ART and ALCHEMY
By: Tony Bianco
The art of painting and the art of alchemy are kindred spirits, as they are both concerned with changing, deconstructing, and re-creating matter to produce something more valuable. From the ancient Egyptians to sixteenth-century European scientists, the search for a way to turn lead into gold intrigued western culture until the birth of modern chemistry.
Our lives are often filled with the mundane and common things of this world; the dreary lead of day to day. It’s been said that life bears down and wearies the soul, whereas art reminds us that we have one.
This is the business I find myself in. It is a strange business, and many find no particular need for it, really. We all know you can’t turn lead into gold. And yet, there are moments or seasons in life when we all recognize the transcendent, the spiritual, or the speaking of the soul. Common day-to-day occurrences will suddenly become deep, meaningful experiences. As an artist, my concern is with documenting and reminding us of those transitional moments.Gold was used by the Byzantine painters to illustrate holy subjects. It was used by the Egyptians in their art to prepare for the afterlife. There is along history of alluding to the spiritual by including the precious metal in our art.More recently, artists like Gustav Klimt and Damien Hirst have found gold to be a powerful metaphor in their work.And so I found myself in good company when I began to experiment with gold in my paintings. In an effort to make my work more spiritual, it seemed a natural progression. In a way, it’s like adding a new color to my palette, a color that symbolizes purity, value, and higher things. When I include it in a painting, I am always trying to say more than merely the subject itself. I’m seeking the valuable and spiritual essence of the thing,and gold helps me to do that.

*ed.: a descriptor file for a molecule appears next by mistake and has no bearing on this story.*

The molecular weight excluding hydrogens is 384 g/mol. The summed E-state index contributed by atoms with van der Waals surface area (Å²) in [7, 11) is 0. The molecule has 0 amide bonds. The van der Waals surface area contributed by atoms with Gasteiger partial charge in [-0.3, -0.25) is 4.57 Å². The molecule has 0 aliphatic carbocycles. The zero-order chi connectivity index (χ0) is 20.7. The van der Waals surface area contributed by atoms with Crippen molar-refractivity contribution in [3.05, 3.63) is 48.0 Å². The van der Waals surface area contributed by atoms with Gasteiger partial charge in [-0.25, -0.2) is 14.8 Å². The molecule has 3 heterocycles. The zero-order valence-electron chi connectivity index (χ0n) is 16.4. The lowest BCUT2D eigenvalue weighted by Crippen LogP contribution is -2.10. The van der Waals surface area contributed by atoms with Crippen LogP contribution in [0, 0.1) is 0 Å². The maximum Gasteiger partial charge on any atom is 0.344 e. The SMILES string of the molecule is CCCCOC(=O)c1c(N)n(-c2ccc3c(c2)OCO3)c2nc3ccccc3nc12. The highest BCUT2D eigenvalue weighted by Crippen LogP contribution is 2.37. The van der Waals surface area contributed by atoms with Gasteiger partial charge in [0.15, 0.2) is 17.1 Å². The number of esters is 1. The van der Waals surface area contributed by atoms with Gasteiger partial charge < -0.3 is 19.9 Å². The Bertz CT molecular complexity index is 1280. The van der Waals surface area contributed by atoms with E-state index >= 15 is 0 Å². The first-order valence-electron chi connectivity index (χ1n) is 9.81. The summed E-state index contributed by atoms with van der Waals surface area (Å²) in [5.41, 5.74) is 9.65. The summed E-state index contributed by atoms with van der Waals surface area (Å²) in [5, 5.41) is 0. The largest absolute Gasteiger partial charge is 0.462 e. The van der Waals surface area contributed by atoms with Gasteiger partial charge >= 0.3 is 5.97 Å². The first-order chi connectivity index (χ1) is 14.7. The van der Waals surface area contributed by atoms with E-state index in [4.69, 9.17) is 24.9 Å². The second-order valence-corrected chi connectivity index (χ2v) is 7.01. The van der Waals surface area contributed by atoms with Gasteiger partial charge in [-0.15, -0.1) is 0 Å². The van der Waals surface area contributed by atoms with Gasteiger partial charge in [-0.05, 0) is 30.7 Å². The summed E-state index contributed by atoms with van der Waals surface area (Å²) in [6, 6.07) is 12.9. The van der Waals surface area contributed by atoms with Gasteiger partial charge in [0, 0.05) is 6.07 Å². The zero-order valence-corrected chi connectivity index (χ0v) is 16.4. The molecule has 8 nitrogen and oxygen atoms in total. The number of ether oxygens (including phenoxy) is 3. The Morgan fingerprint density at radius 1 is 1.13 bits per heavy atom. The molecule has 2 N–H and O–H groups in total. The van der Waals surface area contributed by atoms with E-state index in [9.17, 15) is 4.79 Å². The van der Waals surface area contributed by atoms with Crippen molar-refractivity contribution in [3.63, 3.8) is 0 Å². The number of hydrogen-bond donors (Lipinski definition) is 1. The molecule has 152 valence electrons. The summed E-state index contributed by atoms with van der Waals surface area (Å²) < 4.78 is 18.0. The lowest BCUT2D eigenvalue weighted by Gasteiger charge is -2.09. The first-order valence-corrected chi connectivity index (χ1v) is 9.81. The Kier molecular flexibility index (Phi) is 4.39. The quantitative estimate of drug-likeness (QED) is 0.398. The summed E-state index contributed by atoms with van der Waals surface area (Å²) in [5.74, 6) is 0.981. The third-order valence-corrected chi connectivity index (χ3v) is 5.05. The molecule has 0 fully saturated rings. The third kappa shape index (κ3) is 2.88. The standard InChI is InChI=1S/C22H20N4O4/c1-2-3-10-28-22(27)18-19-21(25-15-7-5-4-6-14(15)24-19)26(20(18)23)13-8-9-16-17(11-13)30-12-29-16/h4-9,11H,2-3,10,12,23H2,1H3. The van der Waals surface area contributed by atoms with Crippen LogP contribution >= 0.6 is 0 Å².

The process itself is simple and complex, much like art and life. Thin hammered wafers of gold leaf are attached to the surface using special adhesives. The leaf is extremely thin; my breath alone can send it fluttering hopelessly across the studio. Often, static electricity is used to position the leaf, a charge being produced by running a brush through my hair. The “charged “ brush will magically lift and hold the fragile leaf until it is transferred to the painting. The leaf is burnished, and the painting begins. Often I distress the work, rubbing back and glazing over the surface to create something timeless and ethereal. The gold goes through many stages of becoming lost and found again, until the final state of the painting appears. A rich luminosity is often the result, as the metal reflects light like a mirror, through the layers of translucent oil. An effect like stained glass is the result, something that can’t be obtained any other way in traditional painting techniques.
Like the alchemists and artists before me, I am constantly seeking ways to convert the common into the miraculous. That is the reason for all art. It is a daunting task, but it is also a rewarding and, I believe, a worthwhile one.